slaveholders – that he would, when they died, send them to the bad place where
they would be “burnt up”… Nevertheless, I could not reconcile the relation of
Slavery with my crude notions of goodness. Then, too, I found that there were
puzzling exceptions to this theory of slavery on both sides, and in the
middle. I know of blacks who were not slaves; I knew of whites who were
not slaveholders; and I knew of persons who were nearly white, who were slaves.
Slave #3 (Henry
The next morning I went home with my new master, a Cherokee
Indian, and by the way, it is only doing justice to the dead to say that he was
the most reasonable and humane slaveholder that I have ever belonged to. They
have no respect of persons do not discriminate, they have neither slave laws
nor negro pews. Neither do they separate husbands and wives, nor parents
and children. All things considered, if I must be a slave, I had by far
rather be a slave to an Indian than to a white man, from the experience I have
had with both.
I was not very long in finding out the true solution of the
matter. It was not color, but crime, not God, but man, that afforded the
true explanation of the existence of slavery; nor was I long in finding out
neither important truth, that is to say: what man can make, man can unmake.
Slave #4 Sarah
I membahs de time when mah mammy wah alive, I wah a small
chile, afoah dey tuck huh t’ Rims Crick. All us chillens wah playin’ in
de ya’d one night. Jes’ arunnin’ an’ aplayin’ lak chillum will. All
a sudden mmammy cum to de do’ all a’sited. “Cum in heah dis minnit,” she
say. “Jes look up at what is ahappenin,” and bless yo’ life, honey, da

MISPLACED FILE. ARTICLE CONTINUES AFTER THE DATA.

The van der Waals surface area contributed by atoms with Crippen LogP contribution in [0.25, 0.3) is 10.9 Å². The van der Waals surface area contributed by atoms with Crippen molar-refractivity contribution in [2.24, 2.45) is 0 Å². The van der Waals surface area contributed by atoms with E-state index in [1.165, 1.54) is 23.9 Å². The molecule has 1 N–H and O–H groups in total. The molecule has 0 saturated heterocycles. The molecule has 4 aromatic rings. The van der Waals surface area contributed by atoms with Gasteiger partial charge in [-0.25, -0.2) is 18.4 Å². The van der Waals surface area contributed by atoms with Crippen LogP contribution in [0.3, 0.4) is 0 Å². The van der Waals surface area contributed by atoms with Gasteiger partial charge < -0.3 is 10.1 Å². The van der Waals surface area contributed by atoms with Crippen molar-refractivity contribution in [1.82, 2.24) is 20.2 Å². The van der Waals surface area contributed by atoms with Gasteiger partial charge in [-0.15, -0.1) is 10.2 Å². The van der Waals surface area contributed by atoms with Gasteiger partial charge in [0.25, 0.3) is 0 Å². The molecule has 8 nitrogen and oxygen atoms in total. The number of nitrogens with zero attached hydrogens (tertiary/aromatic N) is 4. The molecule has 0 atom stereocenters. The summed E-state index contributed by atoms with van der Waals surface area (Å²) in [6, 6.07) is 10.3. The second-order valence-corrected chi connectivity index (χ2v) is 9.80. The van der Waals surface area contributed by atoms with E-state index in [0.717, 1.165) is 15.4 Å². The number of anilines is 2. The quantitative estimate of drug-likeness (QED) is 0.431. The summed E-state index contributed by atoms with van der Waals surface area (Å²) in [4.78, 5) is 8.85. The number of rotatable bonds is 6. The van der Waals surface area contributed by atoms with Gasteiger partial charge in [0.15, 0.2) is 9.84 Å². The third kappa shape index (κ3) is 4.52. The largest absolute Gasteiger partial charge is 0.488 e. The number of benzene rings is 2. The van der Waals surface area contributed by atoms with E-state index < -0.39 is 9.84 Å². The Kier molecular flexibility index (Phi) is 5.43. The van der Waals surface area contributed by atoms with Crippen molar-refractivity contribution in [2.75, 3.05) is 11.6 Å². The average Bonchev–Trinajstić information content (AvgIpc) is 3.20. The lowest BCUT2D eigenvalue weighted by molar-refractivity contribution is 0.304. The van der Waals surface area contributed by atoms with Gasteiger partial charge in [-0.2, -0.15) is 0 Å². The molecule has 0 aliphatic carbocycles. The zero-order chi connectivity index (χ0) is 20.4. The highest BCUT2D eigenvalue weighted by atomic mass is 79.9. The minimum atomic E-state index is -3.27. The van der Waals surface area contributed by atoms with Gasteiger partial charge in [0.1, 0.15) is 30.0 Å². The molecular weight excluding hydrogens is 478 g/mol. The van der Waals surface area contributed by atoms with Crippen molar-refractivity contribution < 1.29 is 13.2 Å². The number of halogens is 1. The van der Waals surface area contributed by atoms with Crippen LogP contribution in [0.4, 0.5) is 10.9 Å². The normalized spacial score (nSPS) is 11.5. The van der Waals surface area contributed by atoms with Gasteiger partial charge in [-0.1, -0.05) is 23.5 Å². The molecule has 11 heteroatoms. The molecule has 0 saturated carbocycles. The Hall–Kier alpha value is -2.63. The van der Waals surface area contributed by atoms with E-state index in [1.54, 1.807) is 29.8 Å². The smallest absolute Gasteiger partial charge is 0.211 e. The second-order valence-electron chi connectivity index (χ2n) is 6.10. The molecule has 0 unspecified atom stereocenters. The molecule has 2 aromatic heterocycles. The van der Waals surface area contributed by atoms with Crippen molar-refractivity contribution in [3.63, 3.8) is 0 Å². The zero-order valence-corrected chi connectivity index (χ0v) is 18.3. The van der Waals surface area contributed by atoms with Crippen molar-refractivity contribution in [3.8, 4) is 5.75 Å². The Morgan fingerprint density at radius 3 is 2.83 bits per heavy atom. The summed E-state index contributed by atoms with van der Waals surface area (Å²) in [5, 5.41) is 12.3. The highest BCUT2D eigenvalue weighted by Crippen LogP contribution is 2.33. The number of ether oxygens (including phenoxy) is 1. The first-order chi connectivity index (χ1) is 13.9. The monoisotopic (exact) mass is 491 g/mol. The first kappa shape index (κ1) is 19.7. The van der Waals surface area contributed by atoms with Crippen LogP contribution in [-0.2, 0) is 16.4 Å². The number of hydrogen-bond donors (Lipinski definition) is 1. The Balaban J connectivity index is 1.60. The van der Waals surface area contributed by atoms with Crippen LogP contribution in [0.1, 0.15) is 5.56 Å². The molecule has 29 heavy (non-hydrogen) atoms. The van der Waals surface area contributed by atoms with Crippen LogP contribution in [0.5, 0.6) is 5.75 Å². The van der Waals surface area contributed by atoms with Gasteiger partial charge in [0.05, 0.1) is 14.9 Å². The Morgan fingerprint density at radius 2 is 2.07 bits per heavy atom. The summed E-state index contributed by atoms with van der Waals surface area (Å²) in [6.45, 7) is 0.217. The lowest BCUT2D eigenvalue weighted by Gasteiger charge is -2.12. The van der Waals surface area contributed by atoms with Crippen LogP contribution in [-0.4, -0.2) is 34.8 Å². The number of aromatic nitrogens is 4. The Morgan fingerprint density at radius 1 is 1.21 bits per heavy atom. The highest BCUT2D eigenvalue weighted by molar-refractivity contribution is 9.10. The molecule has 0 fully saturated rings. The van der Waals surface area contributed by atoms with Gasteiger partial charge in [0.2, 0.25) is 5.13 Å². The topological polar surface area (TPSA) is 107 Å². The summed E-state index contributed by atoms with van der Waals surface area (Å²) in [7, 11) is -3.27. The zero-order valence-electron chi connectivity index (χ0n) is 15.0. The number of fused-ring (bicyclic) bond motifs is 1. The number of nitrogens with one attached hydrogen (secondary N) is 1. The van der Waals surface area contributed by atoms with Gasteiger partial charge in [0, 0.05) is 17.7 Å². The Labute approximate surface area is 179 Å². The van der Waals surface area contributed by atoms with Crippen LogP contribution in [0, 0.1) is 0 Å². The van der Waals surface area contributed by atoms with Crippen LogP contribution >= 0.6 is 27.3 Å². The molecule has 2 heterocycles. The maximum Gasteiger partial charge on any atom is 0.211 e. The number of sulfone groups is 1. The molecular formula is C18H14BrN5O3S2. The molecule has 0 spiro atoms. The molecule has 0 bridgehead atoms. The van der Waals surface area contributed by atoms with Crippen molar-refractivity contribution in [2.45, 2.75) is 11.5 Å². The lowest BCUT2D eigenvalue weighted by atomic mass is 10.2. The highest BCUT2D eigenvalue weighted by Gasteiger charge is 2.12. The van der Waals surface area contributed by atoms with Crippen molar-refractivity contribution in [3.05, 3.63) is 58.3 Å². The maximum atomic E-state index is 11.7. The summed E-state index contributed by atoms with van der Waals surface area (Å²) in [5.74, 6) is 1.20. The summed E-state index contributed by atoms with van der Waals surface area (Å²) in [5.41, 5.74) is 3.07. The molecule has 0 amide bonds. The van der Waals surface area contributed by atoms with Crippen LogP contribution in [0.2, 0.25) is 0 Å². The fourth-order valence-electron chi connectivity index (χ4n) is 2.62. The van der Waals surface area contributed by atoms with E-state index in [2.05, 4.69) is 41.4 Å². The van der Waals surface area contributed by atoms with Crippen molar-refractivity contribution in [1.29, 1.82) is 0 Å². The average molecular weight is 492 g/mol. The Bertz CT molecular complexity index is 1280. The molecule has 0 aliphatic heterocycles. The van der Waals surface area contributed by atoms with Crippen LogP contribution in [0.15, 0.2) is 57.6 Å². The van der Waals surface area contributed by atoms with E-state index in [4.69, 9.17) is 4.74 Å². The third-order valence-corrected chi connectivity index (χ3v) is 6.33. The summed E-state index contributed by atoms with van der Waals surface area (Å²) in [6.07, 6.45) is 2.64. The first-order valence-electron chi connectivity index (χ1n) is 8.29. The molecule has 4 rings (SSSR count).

sta’s wah fallin’ jes’ lak rain. Mammy wah tebble skeered, but we chillen
wa’nt afeard, no, we wa’nt afeard. But mammy she say evah time a sta’ fall,
somebuddy gonna die. Look lak lotta folks gonna die f’om de looks ob dem sta’s.
don’ shine as bright as dey did back den. I wondah wy dey don’. Dey jes’
don’ shine as bright. Wa’nt long afoah dey took mah mammy away, and I wah
On de plantation wah an ole women whut de boss bought
f’om a drovah up in Virginny. De boss he bought huh f’om one ob de
specalaters. She laff an’ tell us: “Some ob dese days yo’ all gwine be
free, jes’ lak de white folks,” but we all laff at huh. No, we jes’
slaves, we allus hafta wok and nevah be free. Den when freedom cum, she
say: “I tole yo’all, now yo’ got no nothing’, got no home; whut yo’ gwine do?”
Slave #5 ( Tempie
Cummins, Age Unknown)
The white chillum tries teach me to read and write but I
didn’ larn much, ‘cause I allus workin’. Mother was workin in the house,
and she cooked too. She say she used to hide in the chimney corner and listen